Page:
Thursday, November 22, 2007

South African Schools, Part II

One of my schools has relatively new classrooms and a computer lab with nine computers. Another lost part of its roof four years ago and they are still waiting for repairs. Class sizes range between 35 and 60 students.

The South African government has introduced sweeping reforms since 1996, aimed at moving the education system towards more outcomes/standards based assessment with a greater emphasis on fostering the critical thinking process. Unfortunetly, these reforms take time and require extensive training for the teachers to learn the new methodology. So it's difficult for all parties involved.

Working at the schools has really helped me reaffirm my convictions regarding pedagogy and good practices. I've had to think about why I believe a certain type of teaching is preferrable. I've also continued to develop my classroom management skills, which were always a little weak during student teaching and have additional dynamics in a different culture.

Friday, November 16, 2007

South African Schools

Stephanie from Indiana asks:
"How do you find the schools there?"

I work with three primary schools in our village, Thotaneng, Phokwane, and Mokgoma. Because of their location in a rural area, all three schools were subject to the Bantu education system established during the Aparteid regime. The result is that many classrooms are overcrowded and sometimes materials and resources are not as available as teachers would like.

Wednesday, November 14, 2007

New Words

Peace Corps has been such a life changing experience so far ans we have only begun. I have been pushed to places I thought my shy self could not go and beyond the wall I have seen my strength. I have found a passion for dancing I was too self conscious to enjoy before. I have been able to laugh at myself as well as many situations I have found myself in. I have been able to connect with other people on a very human level and I am trying my best to learn everything I can in a very short amount of time.

Colleen from the Midwest asks:

"What is your favorite new word?"
To this I would have to say that it is a tie between ventilate and nyaka (knee-ya-ka). I have heard many people use the word ventilate the way English speakers use the verb to vent and I love the sound of it.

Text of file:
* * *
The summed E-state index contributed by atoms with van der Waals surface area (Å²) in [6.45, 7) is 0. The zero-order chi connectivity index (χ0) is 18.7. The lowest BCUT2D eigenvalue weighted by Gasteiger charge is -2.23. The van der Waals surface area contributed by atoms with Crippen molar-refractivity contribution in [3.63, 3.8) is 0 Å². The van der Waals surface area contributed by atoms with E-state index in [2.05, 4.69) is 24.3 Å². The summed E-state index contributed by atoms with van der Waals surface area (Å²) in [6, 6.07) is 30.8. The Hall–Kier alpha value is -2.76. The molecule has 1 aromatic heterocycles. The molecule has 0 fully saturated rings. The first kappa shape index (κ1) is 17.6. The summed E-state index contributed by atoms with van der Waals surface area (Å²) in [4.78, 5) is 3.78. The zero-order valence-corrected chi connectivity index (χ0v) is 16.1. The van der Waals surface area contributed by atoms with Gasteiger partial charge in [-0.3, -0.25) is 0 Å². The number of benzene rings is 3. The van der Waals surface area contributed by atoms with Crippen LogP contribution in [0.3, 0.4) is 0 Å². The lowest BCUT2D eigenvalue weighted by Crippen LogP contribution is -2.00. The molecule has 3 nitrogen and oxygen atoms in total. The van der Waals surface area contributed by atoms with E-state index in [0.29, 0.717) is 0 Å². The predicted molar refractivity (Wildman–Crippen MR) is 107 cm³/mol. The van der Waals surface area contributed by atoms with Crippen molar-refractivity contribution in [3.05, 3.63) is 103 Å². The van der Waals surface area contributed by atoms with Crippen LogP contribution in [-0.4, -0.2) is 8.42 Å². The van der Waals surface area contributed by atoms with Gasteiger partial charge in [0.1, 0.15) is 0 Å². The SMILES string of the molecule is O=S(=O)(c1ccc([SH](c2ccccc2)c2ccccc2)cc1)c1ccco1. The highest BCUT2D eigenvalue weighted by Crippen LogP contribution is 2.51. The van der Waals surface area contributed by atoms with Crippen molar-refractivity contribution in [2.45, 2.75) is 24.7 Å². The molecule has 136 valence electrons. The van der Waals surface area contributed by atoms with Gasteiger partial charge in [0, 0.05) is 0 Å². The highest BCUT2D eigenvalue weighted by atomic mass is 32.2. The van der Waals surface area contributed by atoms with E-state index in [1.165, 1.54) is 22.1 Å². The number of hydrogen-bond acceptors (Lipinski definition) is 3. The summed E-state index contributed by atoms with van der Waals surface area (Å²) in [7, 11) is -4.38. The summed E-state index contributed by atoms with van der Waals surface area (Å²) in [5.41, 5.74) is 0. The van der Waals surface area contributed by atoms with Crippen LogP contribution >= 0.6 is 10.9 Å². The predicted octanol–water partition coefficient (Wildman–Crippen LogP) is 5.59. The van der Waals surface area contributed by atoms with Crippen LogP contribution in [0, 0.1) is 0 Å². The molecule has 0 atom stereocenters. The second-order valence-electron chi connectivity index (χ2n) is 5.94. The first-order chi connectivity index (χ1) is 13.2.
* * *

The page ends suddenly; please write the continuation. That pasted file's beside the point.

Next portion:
Nyaka means simultaneously to want and to need and I think this is beautiful.

Types of Food and Availability

Linda from California asks:

"Do you have access to our types of food, I don't know if food is flown in to you or if you have adapted to local ingredients?
We shop for our food in the community with a stipend Peace Corps deposits directly into our bank accounts. Some ingredients and spices are hard to come by, like fresh milk, mozzarella cheese, and other dairy products. But for the most part we're able to eat a similar menu to what we had in the United States.

We haven't quite adapted to the local diet. The food is good, but sometimes can make us sick. This isn't a problem when we're cooking for ourselves, but at weddings and funerals we are careful not to eat too freely.

Tuesday, November 13, 2007

Recipes from Africa - Tsakalaka

This spicy vegetarian dish is usually served on the side here in South Africa, but makes a tasty main course for us.

1 white onion
3 small green chili peppers
3-4 large carrots
1 can baked beans
1 tbsp cooking oil
sliced bread (optional)

1. Dice onion and chili peppers.
2. Grate carrots.
3. Sautee onions and peppers in oil.
4. Add carrots and sautee until soft.
5. Add can of baked beans and stir until everything is heated.
6. Serve alone or with toast.

With 3 peppers it is pretty spicy, but you can use 1 or 2 and a brown onion for a milder version.